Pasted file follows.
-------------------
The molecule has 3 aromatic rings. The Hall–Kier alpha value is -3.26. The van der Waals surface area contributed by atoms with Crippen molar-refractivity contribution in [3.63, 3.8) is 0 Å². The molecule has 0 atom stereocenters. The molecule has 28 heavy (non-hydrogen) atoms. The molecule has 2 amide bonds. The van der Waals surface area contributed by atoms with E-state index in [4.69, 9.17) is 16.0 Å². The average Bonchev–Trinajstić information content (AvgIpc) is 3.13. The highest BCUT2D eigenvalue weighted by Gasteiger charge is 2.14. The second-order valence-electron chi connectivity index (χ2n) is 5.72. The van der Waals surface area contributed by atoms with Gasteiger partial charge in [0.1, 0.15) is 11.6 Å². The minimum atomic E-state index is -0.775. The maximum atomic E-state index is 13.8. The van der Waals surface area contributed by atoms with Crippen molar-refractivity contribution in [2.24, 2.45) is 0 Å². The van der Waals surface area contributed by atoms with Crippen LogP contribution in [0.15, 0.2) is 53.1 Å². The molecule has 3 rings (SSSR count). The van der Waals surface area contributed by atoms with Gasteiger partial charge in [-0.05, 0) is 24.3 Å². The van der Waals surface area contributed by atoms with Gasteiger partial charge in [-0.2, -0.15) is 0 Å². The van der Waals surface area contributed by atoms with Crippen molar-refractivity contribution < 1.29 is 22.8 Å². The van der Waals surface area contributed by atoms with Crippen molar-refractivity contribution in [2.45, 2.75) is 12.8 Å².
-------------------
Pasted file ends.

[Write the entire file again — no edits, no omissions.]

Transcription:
The molecule has 3 aromatic rings. The Hall–Kier alpha value is -3.26. The van der Waals surface area contributed by atoms with Crippen molar-refractivity contribution in [3.63, 3.8) is 0 Å². The molecule has 0 atom stereocenters. The molecule has 28 heavy (non-hydrogen) atoms. The molecule has 2 amide bonds. The van der Waals surface area contributed by atoms with E-state index in [4.69, 9.17) is 16.0 Å². The average Bonchev–Trinajstić information content (AvgIpc) is 3.13. The highest BCUT2D eigenvalue weighted by Gasteiger charge is 2.14. The second-order valence-electron chi connectivity index (χ2n) is 5.72. The van der Waals surface area contributed by atoms with Gasteiger partial charge in [0.1, 0.15) is 11.6 Å². The minimum atomic E-state index is -0.775. The maximum atomic E-state index is 13.8. The van der Waals surface area contributed by atoms with Crippen molar-refractivity contribution in [2.24, 2.45) is 0 Å². The van der Waals surface area contributed by atoms with Crippen LogP contribution in [0.15, 0.2) is 53.1 Å². The molecule has 3 rings (SSSR count). The van der Waals surface area contributed by atoms with Gasteiger partial charge in [-0.05, 0) is 24.3 Å². The van der Waals surface area contributed by atoms with Gasteiger partial charge in [-0.2, -0.15) is 0 Å². The van der Waals surface area contributed by atoms with Crippen molar-refractivity contribution < 1.29 is 22.8 Å². The van der Waals surface area contributed by atoms with Crippen molar-refractivity contribution in [2.45, 2.75) is 12.8 Å².